Topping the chart is Marine Boyer of France. Though she's won silver and bronze at Euros in the past, the gold has proved elusive. Boyer's hit routines are solid and packed with difficulty, but unfortunately they are few and far between. She can get up to a 5.8 in difficulty, which is one of the highest numbers in the field. However, she doesn't always have the fluidity to connect her dance and acro, as the new code demands. After many close misses, it would be great to see her atop the podium in Poland.
Angelina Simakova earned the next highest score at Russian Championships earlier this year. However, she's never topped 13.400 at a FIG-judged competition, so I think cracking 14 at Euros is a little unlikely. She's a tidy, efficient beam worker, and a hit day could see her into the finals.
Lorette Charpy has turned into a really solid competitor on beam. She opens with a layout stepout onto the beam, which is always refreshing to see. However, she has a fair number of built-in deductions and has a tendency to get "tenth'd to death" - for example, she received an e-score of just 7.666 for a routine with no big breaks at the American Cup. A good day in qualification will see her safely into the final.
Next is Angelina Melnikova. Despite her reputation for inconsistency, she's empirically one of the more consistent gymnasts in the field - her consistency stat of 0.277, which is lower than that of any of the gymnasts listed above. She looked more prepared than usual at this year's Russian Championships, where she took home a silver on the balance beam (among other medals). She's also a member of Team Real Beam Mount, with a great front tuck onto the apparatus. She certainly has the potential to end up on the podium if she hits.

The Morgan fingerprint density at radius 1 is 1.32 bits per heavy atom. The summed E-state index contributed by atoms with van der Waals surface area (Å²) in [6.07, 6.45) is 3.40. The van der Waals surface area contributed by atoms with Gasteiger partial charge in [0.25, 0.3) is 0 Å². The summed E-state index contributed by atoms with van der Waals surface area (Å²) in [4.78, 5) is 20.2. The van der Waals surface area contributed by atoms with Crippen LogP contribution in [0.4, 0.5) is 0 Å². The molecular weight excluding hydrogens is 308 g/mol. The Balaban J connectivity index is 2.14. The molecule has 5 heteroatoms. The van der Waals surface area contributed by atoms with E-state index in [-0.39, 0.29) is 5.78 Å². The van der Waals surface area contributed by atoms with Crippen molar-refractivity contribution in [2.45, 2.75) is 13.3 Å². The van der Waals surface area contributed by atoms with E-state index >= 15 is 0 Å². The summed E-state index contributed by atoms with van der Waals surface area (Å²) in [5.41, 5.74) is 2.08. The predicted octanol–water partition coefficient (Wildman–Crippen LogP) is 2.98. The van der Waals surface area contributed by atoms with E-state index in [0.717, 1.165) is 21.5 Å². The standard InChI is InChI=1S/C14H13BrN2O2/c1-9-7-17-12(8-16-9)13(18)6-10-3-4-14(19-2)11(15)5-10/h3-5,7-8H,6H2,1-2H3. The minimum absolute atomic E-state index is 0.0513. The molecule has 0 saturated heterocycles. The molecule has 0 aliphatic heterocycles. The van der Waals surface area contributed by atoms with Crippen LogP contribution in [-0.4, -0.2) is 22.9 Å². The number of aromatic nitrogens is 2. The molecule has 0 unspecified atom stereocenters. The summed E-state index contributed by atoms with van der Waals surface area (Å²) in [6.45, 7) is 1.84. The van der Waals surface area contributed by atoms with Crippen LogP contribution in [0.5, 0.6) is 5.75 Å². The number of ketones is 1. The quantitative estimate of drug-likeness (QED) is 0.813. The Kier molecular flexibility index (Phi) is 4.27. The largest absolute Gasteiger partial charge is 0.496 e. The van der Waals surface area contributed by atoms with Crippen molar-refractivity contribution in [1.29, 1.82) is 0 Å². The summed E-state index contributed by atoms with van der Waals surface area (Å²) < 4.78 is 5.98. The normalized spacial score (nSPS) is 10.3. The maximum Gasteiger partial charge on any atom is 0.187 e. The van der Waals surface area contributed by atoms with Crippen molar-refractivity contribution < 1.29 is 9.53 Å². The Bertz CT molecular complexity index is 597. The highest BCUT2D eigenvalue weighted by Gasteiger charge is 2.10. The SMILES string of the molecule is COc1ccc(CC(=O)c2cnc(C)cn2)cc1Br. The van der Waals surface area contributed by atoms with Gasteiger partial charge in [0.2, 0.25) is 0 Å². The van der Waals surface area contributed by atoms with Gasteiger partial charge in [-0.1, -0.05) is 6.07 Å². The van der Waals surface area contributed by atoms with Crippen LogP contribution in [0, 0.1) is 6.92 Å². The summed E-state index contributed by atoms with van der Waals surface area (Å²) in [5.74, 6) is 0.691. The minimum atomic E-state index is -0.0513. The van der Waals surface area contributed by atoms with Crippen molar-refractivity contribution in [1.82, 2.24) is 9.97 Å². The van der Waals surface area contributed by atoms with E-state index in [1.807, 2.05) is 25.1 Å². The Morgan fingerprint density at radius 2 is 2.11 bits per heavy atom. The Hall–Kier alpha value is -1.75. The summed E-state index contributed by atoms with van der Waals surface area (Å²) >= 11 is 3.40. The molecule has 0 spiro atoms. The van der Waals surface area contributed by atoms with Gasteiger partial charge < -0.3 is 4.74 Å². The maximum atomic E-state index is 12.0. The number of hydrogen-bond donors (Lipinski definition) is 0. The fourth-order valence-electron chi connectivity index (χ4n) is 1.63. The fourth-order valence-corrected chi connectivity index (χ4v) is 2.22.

Pauline Schäfer, the 2017 World Champion on balance beam, has an excellent shot at gold and would be much higher on this list were it not for the fact that she's been out with an ankle injury for the better part of the past year. We haven't seen her beam since she was injured, but if she's anywhere near her old level she'll certainly be in the mix. Her fluid style allows her to evade deductions for pauses - plus it's lovely to watch. With any luck we'll see the element that she originated, a side somi with a half twist.
With Sanne Wevers not attending Euros, we'll have to rely on Eythora Thorsdottir to bring the orange elegance. She's a joy to watch on beam, where she combines lovely execution and beautiful choreography. What's more, her D-score can top the field if everything gets credited - she received a 6.1 last month at the DTB Team Challenge. Though Thorsdottir has yet to reach her potential on beam at a major international competition, all the ingredients are there.
Giorgia Villa earned a 13.850 just last month at the First Italian Series A meet. I love her mount and her L-turn to full turn combination, as well as her throwback hop full turn. Also keep an eye out for two other new Italian seniors, Asia D'Amato and Elisa Iorio. Though both their d-scores hover around 5.0-5.1, either could have an outside shot at the final if they hit when others don't.
Melanie De Jesus dos Santos has been dealing with a finger injury, and the extent to which this has impacted her beam routine remains to be seen. She had a great beam routine at Worlds last year in the AA competition and scored a 13.600 just last month at the DTB Team Challenge. With a respectable difficulty around 5.5, she should also be in the final with a solid qualification routine.
I'd also like to see Amelie Morgan representing Great Britain in the final. As a first-year senior, this will be her biggest international competition to date - and Team GB could certainly use a new stalwart on beam. She also does a layout step-out onto the beam, and I'm hopeful that we'll see a final with at least three or four exciting mounts! Her teammate Alice Kinsella also has an outside shot at the final with a good routine.
Beam is the least predictable event, and there's a good chance we'll see someone in finals who I haven't mentioned here. Let me know (on Twitter or in the comments) who's your outside pick to make the final!
Tags: Euros 2019
by Brina April 4, 2019
In the lead-up to Euros, I'm previewing the field on each event. If you missed the vault preview, check it out!
Below, I've taken the top score from the past year for all the major contenders. This is a field with enormous potential and an enormous number of heartbreakers, making it an exciting contest to watch.